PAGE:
There were two stories in Thursday's paper that caught my attention. One was about Sean Parnell winning the gubernatorial vote in Juneau; the other was about Park Myers' hunting violations. It was not until the end of the day that I figured out how to connect these two stories.
Like many Juneau residents, I did not like being reminded about the loss of Romeo. I know it's not 100 percent conclusive that the wolf killed by Myers is Romeo, and he is just being charged with killing a wolf, but many of us sense the real story is about Romeo meeting his demise by an illegal hunt.
In the Empire article, Myers apologizes to the community and expresses a desire to move on. He even asks us to move on. Move on? Just accept a $5,000 fine for taking what I and many others believe to be our long lost ambassador to wildness? Just accept an apology for his despicable acts ? Sorry, I can't get there.
I count myself among the fortunate to have encountered Romeo's gentle nature as he sought to play with my dog. But like all Juneau residents that cherished the photos of Romeo and knew he could be seen at Mendenhall Glacier, Romeo became a part of our community. He reminded us as Alaskans the wolves and bears we pursue in the name of predator control are an integral part of the ecosystem. Romeo reminded us the wildlife that surrounds us deserves respect as intelligent, sentient beings; they are more than commodities for urban trophy hunters.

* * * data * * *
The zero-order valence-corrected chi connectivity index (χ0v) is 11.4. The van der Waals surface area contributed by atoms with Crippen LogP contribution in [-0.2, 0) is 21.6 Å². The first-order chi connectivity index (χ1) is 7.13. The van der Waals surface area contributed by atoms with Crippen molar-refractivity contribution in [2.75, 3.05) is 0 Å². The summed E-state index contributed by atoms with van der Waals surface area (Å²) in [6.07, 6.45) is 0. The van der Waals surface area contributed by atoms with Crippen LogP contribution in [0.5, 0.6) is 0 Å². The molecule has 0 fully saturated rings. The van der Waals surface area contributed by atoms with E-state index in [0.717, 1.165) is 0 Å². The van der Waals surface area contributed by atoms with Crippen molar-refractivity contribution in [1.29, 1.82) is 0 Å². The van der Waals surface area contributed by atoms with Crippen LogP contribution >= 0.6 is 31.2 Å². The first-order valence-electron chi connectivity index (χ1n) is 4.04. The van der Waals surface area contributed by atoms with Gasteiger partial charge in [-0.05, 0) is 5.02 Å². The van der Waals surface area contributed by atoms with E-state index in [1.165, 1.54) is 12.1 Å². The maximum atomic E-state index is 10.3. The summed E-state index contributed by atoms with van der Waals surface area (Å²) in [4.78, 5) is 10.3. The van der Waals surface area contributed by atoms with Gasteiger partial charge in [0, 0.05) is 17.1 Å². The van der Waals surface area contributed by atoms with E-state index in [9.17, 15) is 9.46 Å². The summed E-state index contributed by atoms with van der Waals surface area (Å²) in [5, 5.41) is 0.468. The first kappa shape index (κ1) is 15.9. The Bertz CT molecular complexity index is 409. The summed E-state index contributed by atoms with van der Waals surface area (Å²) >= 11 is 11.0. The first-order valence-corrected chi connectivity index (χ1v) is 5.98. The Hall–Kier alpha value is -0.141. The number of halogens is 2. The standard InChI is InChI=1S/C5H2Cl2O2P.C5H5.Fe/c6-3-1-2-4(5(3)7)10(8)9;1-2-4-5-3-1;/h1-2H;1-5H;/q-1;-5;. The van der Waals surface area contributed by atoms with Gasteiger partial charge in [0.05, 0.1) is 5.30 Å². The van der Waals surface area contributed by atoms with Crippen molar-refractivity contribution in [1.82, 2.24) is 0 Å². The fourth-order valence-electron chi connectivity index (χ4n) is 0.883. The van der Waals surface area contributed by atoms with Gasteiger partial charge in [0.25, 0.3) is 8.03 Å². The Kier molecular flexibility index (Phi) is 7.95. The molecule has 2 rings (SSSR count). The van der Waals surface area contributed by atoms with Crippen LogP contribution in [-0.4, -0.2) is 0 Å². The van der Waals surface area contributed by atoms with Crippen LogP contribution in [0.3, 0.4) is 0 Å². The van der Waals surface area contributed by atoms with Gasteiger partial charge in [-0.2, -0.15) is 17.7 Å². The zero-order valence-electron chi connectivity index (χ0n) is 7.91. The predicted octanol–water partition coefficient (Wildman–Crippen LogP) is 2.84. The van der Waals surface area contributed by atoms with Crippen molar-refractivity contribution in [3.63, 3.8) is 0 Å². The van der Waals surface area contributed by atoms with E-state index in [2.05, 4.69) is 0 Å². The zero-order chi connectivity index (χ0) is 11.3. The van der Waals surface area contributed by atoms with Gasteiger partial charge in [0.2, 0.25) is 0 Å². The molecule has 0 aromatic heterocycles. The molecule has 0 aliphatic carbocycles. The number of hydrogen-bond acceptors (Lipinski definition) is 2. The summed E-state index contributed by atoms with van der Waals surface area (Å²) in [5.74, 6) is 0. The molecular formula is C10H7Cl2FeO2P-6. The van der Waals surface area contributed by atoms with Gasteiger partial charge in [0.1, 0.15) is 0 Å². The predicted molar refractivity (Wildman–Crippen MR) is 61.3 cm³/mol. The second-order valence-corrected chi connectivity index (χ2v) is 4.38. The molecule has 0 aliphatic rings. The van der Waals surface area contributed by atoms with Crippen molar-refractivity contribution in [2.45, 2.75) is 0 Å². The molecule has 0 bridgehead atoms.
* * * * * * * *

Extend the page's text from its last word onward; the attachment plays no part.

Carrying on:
In the spirit of moving forward, I suggest that an appropriate tribute to Romeo and the ambassador role he played would be to have one seat on the Alaska Board of Game designated for one who appreciates wildlife for viewing and/or for their role in keeping ecosystems in balance. One out of seven seats for non-consumptive users of wildlife is not much to ask for in an effort to fully reflect and balance all uses of wildlife. We could call it the Romeo seat. This is a tribute deserving of Romeo and our memory of him; this is the type of action that would help us move on."
The opportunity to view wildlife is integral to the experience of the million plus visitors Alaska draws each year and is part of why we chose to live in Alaska. Knowing how viewing wildlife enriches our lives as residents would it not be prudent to ensure that wildlife viewing is represented in our decision-making processes?
This is where the second story about Governor Parnell carrying Juneau comes into play. The story correctly notes that Parnell has a markedly different relationship with Juneau than did his predecessor and, that showed when Juneau supported his candidacy. The article also noted that Parnell's victory in Juneau is rare for a Republican. Perhaps in return for this rare show of support Governor Parnell would consider honoring Juneau and the memory of Romeo by informally designating one seat on the Board of Game for someone representing the interests of wildlife viewing.
Troll is a long-time Alaskan with more than 22 years of experience in fisheries, coastal policy and energy policy. She resides in Douglas.
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